A Vision of Unity
MARTIN LUTHER KING, JR.
20th c. Baptist minister and civil rights activist who used nonviolent activism to end legal segregation in the United States.
Baptist minister, civil rights leader, and humanitarian, Martin Luther King, Jr. came of age in the segregated South of the middle 20th-century. Born as Michael King on January 15, 1929, his parents changed his name to Martin Luther King, Jr. a few years later, in a tribute to the German priest and Reformer, Martin Luther. King used non-violent methods of protest to unite humanitarian groups in a movement that ended legal segregation in the United States. His consistent appeals to biblical values and to the principles of the Declaration of Independence challenged the people of the United States to live up to their core identity as a nation that recognizes the equal and God-given worth of all people and is thus united in human solidarity.
Notre Dame University president and United States Civil Rights Commission member, the Rev. Theodore M. Hesburgh, C.S.C. (second from left), and the Rev. Dr. Martin Luther King (third from left), linking arms while singing "We Shall Overcome" at the Illinois Rally for Civil Rights, June 21, 1964.
National Portrait Gallery, Smithsonian Institution; gift of the University of Notre Dame in honor of the Rev. Theodore M. Hesburgh, C.S.C.
In December 1955, King came to national prominence when he took leadership over his first large-scale nonviolent demonstration: a citywide bus boycott in Montgomery, Alabama. The boycott began on the day of a court hearing for Rosa Parks, an African-American woman who refused to give up her seat to a white man on a Montgomery bus. She was arrested and fined. Under King's leadership, the African-Americans of Montgomery banded together to boycott the bus system until the city agreed to meet their demands. The boycott lasted 382 days, and ended in a Supreme Court ruling (Browder v. Gayle, 1956) declaring the segregation of bus seating as a violation of the 14th Amendment to the Constitution. On December 21, 1956, Montgomery buses became legally integrated.
A segregated bus in Florida where African Americans were relegated to the back seats.
Photo by Stan Wayman/The LIFE Picture Collection/Getty Images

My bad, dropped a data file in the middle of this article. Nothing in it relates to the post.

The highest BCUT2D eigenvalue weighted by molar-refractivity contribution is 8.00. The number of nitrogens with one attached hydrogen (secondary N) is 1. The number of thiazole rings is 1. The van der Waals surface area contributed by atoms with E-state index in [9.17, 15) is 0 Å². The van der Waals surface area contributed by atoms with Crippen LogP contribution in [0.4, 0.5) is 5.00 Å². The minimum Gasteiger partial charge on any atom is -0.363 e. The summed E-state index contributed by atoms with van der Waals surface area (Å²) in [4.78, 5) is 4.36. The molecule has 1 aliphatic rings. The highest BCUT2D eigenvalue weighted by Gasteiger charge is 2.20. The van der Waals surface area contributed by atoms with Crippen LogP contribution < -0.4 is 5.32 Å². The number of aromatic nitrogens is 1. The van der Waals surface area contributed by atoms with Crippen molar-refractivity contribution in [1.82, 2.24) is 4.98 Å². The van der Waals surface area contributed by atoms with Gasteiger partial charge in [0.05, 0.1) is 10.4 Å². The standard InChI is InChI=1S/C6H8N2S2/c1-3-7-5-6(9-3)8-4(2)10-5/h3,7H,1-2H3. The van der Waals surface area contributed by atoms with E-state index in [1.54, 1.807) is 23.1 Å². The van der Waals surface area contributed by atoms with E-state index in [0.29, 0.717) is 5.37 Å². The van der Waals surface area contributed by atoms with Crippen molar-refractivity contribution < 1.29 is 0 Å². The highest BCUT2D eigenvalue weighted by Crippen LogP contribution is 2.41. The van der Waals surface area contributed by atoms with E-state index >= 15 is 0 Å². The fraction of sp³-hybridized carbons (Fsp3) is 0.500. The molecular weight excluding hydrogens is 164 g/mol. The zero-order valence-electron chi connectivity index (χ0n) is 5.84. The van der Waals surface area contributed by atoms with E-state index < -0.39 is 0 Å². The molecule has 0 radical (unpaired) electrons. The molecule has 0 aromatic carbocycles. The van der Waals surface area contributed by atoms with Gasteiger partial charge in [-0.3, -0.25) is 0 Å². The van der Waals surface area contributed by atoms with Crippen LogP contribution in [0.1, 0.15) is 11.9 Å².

I want to say that in all of our actions we must stick together. Unity is the great need of the hour, and if we are united we can get many of the things that we not only desire but which we justly deserve.
The Rev. Dr. Martin Luther King, Jr. (front row, left) and the Rev. Ralph Abernathy (front row, right) ride the first integrated bus in Montgomery, Alabama, in 1956.
National Portrait Gallery, Smithsonian Institution © Dr. Ernest C. Withers, Sr., courtesy of the Withers Family Trust, www.witherscollection.org
African American citizens during a bus boycott.
Photo by Don Cravens/The LIFE Images Collection/Getty Images
Bolstered by the Supreme Court victory, King and other activist clergy including Baptist ministers Rev. Ralph Abernathy and Rev. Fred Shuttlesworth, Methodist Rev. Joseph Lowery, as well as Quaker Bayard Rustin formed the Southern Christian Leadership Conference (SCLC). Their goal was to confront segregation through civil dissent with an appeal to biblical ideals. Inspired by the example of the non-violent protests led by Mahatma Gandhi in India, King worked as chairman of the SCLC to organize boycotts, marches, voting rights campaigns, and other protests for civil rights.
A boy holds up a poster for the Southern Christian Leadership Conference (SCLC), a nonsectarian American Civil Rights group established by the Rev. Dr. Martin Luther King Jr., urging people to vote, in Selma, Alabama, 1965. The poster reads "We Shall Overcome — For their freedom register to vote today!"
Photo by Declan Haun/Chicago History Museum/Getty Images
SCLC Protestors at the March on Washington for Jobs and Freedom in Washington, D.C., August 28, 1963.
Leonard Freed/Magnum Photos
Southern Christian Leadership Conference pin, c. 1965.
Southern Christian Leadership Conference pin, c. 1965. Retrieved from http://www.crmvet.org/info/pins.htm
On April 12, 1963, police arrested King while he was leading a nonviolent demonstration to bring national attention to segregation and the treatment of the African Americans in Birmingham, Alabama. Police cited a recently passed ordinance, prohibiting public gathering without a government-issued permit, as the reason for King's incarceration. They placed King in solitary confinement without legal representation or outside contact.